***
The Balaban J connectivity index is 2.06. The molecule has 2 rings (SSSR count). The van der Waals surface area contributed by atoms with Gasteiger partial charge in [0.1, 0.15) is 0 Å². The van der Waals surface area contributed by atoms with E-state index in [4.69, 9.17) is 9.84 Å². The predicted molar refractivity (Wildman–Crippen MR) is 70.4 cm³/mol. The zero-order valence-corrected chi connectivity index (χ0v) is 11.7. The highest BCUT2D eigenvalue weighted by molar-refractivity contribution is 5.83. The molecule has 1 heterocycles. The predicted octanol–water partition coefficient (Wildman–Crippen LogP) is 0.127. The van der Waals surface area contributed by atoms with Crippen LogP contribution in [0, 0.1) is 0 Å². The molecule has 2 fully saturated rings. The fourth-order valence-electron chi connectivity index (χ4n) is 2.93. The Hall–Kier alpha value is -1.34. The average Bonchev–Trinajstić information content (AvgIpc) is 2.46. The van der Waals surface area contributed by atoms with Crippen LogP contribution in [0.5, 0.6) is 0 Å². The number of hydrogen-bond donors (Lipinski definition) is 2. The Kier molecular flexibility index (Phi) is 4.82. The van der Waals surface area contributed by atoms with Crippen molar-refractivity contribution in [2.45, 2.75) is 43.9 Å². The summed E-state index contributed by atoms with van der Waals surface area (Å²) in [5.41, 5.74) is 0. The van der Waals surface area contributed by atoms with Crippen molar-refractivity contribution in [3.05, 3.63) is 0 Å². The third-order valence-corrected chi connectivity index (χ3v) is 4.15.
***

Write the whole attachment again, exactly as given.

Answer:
The Balaban J connectivity index is 2.06. The molecule has 2 rings (SSSR count). The van der Waals surface area contributed by atoms with Gasteiger partial charge in [0.1, 0.15) is 0 Å². The van der Waals surface area contributed by atoms with E-state index in [4.69, 9.17) is 9.84 Å². The predicted molar refractivity (Wildman–Crippen MR) is 70.4 cm³/mol. The zero-order valence-corrected chi connectivity index (χ0v) is 11.7. The highest BCUT2D eigenvalue weighted by molar-refractivity contribution is 5.83. The molecule has 1 heterocycles. The predicted octanol–water partition coefficient (Wildman–Crippen LogP) is 0.127. The van der Waals surface area contributed by atoms with Crippen LogP contribution in [0, 0.1) is 0 Å². The molecule has 2 fully saturated rings. The fourth-order valence-electron chi connectivity index (χ4n) is 2.93. The Hall–Kier alpha value is -1.34. The average Bonchev–Trinajstić information content (AvgIpc) is 2.46. The van der Waals surface area contributed by atoms with Crippen LogP contribution in [0.5, 0.6) is 0 Å². The number of hydrogen-bond donors (Lipinski definition) is 2. The Kier molecular flexibility index (Phi) is 4.82. The van der Waals surface area contributed by atoms with Crippen molar-refractivity contribution in [2.45, 2.75) is 43.9 Å². The summed E-state index contributed by atoms with van der Waals surface area (Å²) in [5.41, 5.74) is 0. The van der Waals surface area contributed by atoms with Crippen molar-refractivity contribution in [3.05, 3.63) is 0 Å². The third-order valence-corrected chi connectivity index (χ3v) is 4.15.